At these rates, retail media ad spending is poised to surpass linear TV by 2025 and would nearly double by 2027, with retail media networks (RMN) reaching $106.1 billion compared to linear TV’s $56.8 billion. This remarkable surge underscores the value advertisers see in targeting their message to consumers directly at the point of purchase, a tactic that is transforming the advertising landscape as it reaches scale.
Despite the meteoric rise of RMNs, the trend also brings forth challenges such as measurement and third-party verification. The absence of standardized metrics both within retail media networks and in comparison to other media channels remains a particular concern. Despite challenges, the evolution of retail media is driving ad innovation, and the integration of dynamic creative (automation) may drive incremental value and sector growth. As the industry races to embrace this new advertising channel, stakeholders will need to proactively address advertiser concerns to ensure the sustained success of RMNs.
6. The video game industry adapts amidst rising costs, investor shifts, and esports resets, focusing on blockbuster IPs and tech innovation
In recent years, the video game industry has been on a rollercoaster ride marked by a remarkable 9.2% CAGR from 2019 to 2022, despite experiencing a 6.3% dip from the peak of the 2021 COVID-induced surge. Console sales in 2022 remain 18% higher than in pre-pandemic 2019 according to Ampere analysis; however, the mobile sector, an important growth engine over the past decade, faced significant challenges. The removal of identifier for advertisers (IDFA) in iOS by Apple has led to a staggering 70% increase in user acquisition costs, creating headwinds for mobile gaming.
While the mid-term outlook for the overall video game market remains positive with above mid-single-digit growth to 2025, the higher cost of the capital environment has shifted investors’ focus towards profitability and cash flow generation, resulting in a range of cost and labor reductions throughout 2023 and into 2024. Additionally, the record-high gaming valuations of 2022 have eased, possibly opening the door to some targeted value opportunities.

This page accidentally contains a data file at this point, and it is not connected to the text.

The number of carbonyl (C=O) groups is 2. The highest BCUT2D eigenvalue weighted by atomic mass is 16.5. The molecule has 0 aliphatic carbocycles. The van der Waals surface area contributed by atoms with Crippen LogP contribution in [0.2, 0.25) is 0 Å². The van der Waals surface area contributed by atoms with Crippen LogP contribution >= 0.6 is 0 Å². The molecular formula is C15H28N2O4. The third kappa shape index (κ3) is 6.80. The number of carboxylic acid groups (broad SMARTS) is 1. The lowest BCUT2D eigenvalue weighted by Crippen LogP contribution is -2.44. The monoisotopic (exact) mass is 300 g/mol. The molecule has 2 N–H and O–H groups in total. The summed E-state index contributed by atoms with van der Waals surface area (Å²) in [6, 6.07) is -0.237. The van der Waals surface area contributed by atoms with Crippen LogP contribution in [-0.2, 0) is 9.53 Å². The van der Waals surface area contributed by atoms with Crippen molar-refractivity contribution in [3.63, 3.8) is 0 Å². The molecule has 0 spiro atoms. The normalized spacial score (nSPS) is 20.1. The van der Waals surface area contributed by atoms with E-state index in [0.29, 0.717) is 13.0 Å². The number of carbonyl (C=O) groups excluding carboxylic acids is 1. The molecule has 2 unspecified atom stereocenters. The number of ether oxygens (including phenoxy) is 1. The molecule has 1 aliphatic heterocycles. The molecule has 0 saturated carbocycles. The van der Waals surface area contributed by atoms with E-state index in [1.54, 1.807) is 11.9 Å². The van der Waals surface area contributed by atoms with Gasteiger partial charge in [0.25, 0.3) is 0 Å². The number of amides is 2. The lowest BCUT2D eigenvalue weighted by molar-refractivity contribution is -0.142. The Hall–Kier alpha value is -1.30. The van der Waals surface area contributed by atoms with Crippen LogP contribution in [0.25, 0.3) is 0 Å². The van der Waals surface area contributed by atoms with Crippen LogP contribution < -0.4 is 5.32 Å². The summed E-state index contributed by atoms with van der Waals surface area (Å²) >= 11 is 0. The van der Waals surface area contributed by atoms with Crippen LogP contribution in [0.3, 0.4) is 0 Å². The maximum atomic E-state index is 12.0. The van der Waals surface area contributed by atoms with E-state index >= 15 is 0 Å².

The esports space is also facing a reset after a significant bull run, with a range of esports participants (incl. Teams and events organizers) experiencing challenges. The esports market is still expected to grow rapidly (14% CAGR between 2021 and 2026 according to PwC), though it remains nascent.
Across video games and esports, selective consolidation is expected to continue, as well as cost-savings and turnaround endeavors. Challenges in customer acquisition and the maturity of mobile (esp. casino and social) and PC/console will likely prompt a shift towards “blockbusterization” with a renewed focus on leading intellectual property (IP)-focused assets. Technological shifts including AI (which may impact productivity and streamline tasks), and a continued shift to free-to-play and live ops are expected to contribute to the ongoing transformation of the section. The industry, at a crossroads, invites players to navigate the terrain with strategic foresight while delivering near-term tactical improvements.
7. Social media’s influence persists as user growth slows, driving a surge in ad spend and propelling the rise of influencer-led entrepreneurship
Social media continues to be a driving force, even as user growth in the United States experiences a gradual slowdown, with a CAGR of 1.8% projected from 2022 to 2025. Despite this, the pervasive use of social networks remains high, and advertisers are capitalizing on this trend, with ad spend forecast to surge at a more robust CAGR of 7.5% during the same period.